In Exchange 2013, Mailbox server high availability is provided by a feature called Database Availability Group (DAG). DAG uses failover clustering feature of Windows Server. The feature, Windows Failover Cluster will be automatically installed in each nodes when you setup DAG members, so no need to install it manually early. The underlying Windows OS where Exchange 2013 is installed must support Windows Failover Cluster to be able to setup DAG. Following OS supports Windows Failover Cluster: –
- Server 2008 R2 Enterprise
- Server 2008 R2 Datacenter
- Server 2012 R2 Standard
- Server 2012 R2 Datacenter
In addition, all servers that will be member of DAG must run same operating system version. For example, you can’t configure DAG between Exchange 2013 running on Server 2008 and Server 2012, both must be running same operating system.
Configure DAG in Exchange 2013
The diagram below shows Exchange 2013 DAG scenario. EX01 and EX02 are two Exchange 2013 Standard edition servers with both CAS and Mailbox roles installed in each Exchange servers. Both Exchange servers are installed on Server 2012 R2 Standard edition.
Step 1: NIC Configuration
Let’s start with NIC configuration. DAG needs NICs for replication and client connectivity. So two NICs for each Mailbox server is highly recommended even though one will simply work. It is good way to start with renaming the NICs. Open Network Connections by going into control panel or by running ncpa.cpl in Run (Windows Key + R) application.
You need to setup the order of NIC so that MAPI is listed first. To do so, press Alt key which will display the file menu and click on Advanced and Advanced Settings.
Arrange the NIC order and click OK.
The replication network and MAPI network must be in different subnet.
Step 2: Pre Stage DAG Cluster Name Object (CNO)
When you create a DAG, you need to create Cluster Name Object (CNO) in Active Directory prior to creating DAG. So before you create a DAG group, it is highly recommended to pre stage the DAG Cluster Name Object (CNO) in Active Directory. In my lab, I have already pre-staged the CNO in Active Directory.
Step 3: Witness Server
DAG requires a witness server to maintain a Quorum. Witness server is used only when there is even number of nodes in DAG. But you must configure witness server even though you have odd number of nodes in DAG even though the witness server won’t be used in this case. So witness server is only used when it’s needed to maintain the quorum. If the roles are separately installed then, Microsoft recommends to configure CAS server to become witness server as part of DAG configuration. If both roles are installed in same machine, then File server or any other server can be used as witness server. You can use domain controller as witness server but it is not recommended. Here, I have configured file server as a witness server by using a shared folder on C drive of file server.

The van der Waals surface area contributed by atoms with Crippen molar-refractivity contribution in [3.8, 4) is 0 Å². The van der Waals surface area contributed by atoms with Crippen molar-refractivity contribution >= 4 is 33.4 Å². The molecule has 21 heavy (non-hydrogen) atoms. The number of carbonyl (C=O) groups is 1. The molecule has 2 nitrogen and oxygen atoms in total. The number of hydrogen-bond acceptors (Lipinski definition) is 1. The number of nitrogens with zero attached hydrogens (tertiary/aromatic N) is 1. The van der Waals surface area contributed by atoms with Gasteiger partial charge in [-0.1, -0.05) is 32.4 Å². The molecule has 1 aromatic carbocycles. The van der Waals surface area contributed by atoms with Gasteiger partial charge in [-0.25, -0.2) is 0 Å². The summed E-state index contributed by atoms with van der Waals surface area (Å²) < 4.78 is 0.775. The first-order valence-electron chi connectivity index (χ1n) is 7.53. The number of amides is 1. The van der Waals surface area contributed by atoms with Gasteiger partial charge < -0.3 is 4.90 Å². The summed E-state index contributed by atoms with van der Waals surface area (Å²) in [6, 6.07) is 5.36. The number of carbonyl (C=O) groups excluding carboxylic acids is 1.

Step 4: DAG Configuration
To create a DAG, open Exchange Admin Center (EAC). Select Servers on the features pane and select Database Availability Groups tab in the main window. Here, click Add “+” to create new DAG.
New database availability group page will open. Under DAG name, type the name of the DAG. The name of DAG must match the CNO object created in Active Directory. In my case it’s MBG-DAG. Under witness server, type the FQDN of Witness Server. Here, I have configured file server as witness server and the FQDN is file.mustbegeek.com. Under witness directory, type the location of shared folder. I had shared folder called WitnessShare which was located in C Drive. So the directory is, “C:\WitnessShare”. You can configure the DAG IP or leave it blank, leaving it blank will get IP from DHCP server if the DHCP server is configured. Here, I will leave it blank. But you can assign static IP, for example, 192.168.2.135. The DAG IP is actually assigned to DAG name and the DAG name will be resolved to assigned/DHCP IP address. Click Save.
You can view the DAG information in same window.
Double click the DAG name to add DAG members to this DAG. Click Add “+”.
Select the Mailbox servers and click Add button. Click OK after adding.
After click OK and Save, Windows Failover Clustering components will be installed in each DAG members.
You will see completed message after the DAG configuration is completed.
You can view the DAG information by selecting the DAG name and viewing the information in details pane.
You can view the details of DAG network configuration using following PowerShell cmdlet,
Get-DatabaseAvailabilityGroupNetwork | FL
If, for some reason DAG network is not populated properly, you can using following PowerShell cmdlet to populate the DAG networks. You can also use this command if you add or remove networks or change DAG network subnets, you can force rediscovery of all DAG networks by using the DiscoverNetworks parameter
Set-DatabaseAvailabilityGroup MBG-DAG -DiscoverNetworks
If you want to re-configure the DAG, cluster configuration and witness server automatically, then type this PowerShell cmdlet. This might be handy if there is something wrong going on with the DAG setup.
You can also view DAG cluster information in Windows Failover Cluster Manager. The snapshot below shows DAG name which is now a Failover Cluster name. You can also see witness server information which is file.mustbegeek.com.
The DAG has been created successfully. Now type the following PowerShell cmdlet in EMS to enable the DAC mode.
Set-DatabaseAvailabilityGroup -Identity MBG-DAG -DatacenterActivationMode DAGOnly
DAC mode prevents from split brain formation. This will also allow you to run Stop-DatabaseAvailabilityGroup and Start-DatabaseAvailabilityGroup PowerShell cmdlets for failover.
You can now add database copy for each database.
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